I have an obsession with bad mothers. The mothers in my books are absent or cruel or violent, and all of them push at the limits of what they believe motherhood to be. But I stay away from writing about my own life as a mother, partly because I like to keep my home life and my authorly one separate, but also because I’m not so clear-headed that I can put into words the way I feel when my son wakes up at five thirty in the morning asking for chocolate. As a mother, I’m a tangled, shivery, blank-minded mess.
Lately, a lot of my friends have become or are about to become mothers. We talk about diapers and toileting, solid food and preschools, but we rarely talk about the one question that I think every mother asks herself: Should I have had children at all?
There is no way to say this, in public or in secret, without feeling guilty. Without a doubt, we love our children. My son is an extraordinary human and I hope that I can be the mother he deserves. But we have to be bracingly honest. Being a mother means forgetting about your own needs. It means second-guessing all of your decisions whenever your child experiences a setback. It means working your fingers raw just so your family can eat or sleep in a room that isn’t filthy.
It is in these moments, when you’re so tired that you can’t even pull on your own socks, that you begin to remember your old life or fantasize about a new one unhampered by dependents and a mortgage and the practical car you joylessly drive. Without all this, you think, it would be so easy.
There are moments of wonder and laughter and unfettered joy, of course. Like when my son sings “No Diggity” and dances as he imagines a rapper would. Or when he wakes up from a nap and asks, groggily, for quiet cuddles. But in our dark moods, when we can’t face making another fibre-rich, sensible dinner, we compare those moments to the happy ones we had before, when we were younger, more beautiful and selfishly worried about our last haircut.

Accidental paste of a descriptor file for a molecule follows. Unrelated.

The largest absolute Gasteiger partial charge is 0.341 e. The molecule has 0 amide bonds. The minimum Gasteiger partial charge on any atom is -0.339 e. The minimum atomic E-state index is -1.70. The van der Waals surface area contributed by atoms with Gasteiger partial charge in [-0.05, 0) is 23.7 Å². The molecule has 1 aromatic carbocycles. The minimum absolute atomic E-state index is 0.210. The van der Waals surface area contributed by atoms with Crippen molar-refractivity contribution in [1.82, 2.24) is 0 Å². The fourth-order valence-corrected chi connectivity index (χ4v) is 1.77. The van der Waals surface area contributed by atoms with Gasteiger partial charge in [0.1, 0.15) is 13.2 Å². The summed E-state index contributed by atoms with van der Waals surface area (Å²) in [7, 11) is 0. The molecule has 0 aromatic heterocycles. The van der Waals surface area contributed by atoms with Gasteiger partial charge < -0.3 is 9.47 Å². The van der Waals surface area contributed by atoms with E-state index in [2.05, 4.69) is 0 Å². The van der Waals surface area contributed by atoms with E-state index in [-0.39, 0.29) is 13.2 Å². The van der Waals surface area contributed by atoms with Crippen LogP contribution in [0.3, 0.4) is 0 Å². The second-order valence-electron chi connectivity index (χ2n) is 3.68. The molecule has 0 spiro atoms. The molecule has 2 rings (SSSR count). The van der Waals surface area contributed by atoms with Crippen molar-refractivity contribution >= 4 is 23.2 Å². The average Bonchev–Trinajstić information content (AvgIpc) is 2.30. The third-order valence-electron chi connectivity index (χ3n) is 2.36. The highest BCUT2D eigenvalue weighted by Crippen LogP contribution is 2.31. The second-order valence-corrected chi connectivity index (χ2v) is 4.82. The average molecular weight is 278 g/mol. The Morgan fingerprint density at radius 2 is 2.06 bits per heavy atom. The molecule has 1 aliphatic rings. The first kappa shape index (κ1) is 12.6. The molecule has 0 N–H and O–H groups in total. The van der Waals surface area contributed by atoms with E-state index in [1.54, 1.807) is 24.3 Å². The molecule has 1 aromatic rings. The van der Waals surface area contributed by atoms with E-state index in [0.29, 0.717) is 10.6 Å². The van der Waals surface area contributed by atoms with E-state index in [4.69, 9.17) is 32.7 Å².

I’ve met women who were fulfilled by motherhood, for whom motherhood has made their lives whole in a way nothing else ever has. I envy them. Because motherhood, for me, has been a series of doubts and questions that have never been answered satisfactorily.
There is one thing I try to remember, one thing that I think holds true for every mother, no matter how she acts or feels. Motherhood isn’t about making us happy; after all, it’s not our children’s job to bestow happiness on us. Motherhood is about looking at your child and feeling like your heart is ragged from generating so much love. It’s about knowing that you would fight demons and wolves and boa constrictors to protect your family. It’s about this child and his trust and knowing that the best thing you can do is never betray it. It’s about breathing until you can do better. Because you have to, every day.
So when I ask myself if I should have had children at all, I have to remember that the answer is irrelevant. Because my son is here with me, right now. Because what our life has become transcends my memory of what it used to be or what it could be. Because he goes to bed, knowing that I will come and get him in the morning. Because when the exhaustion passes, I find a stronger me emerging from my insides, one that I could have never predicted or described, and who will get me through another day.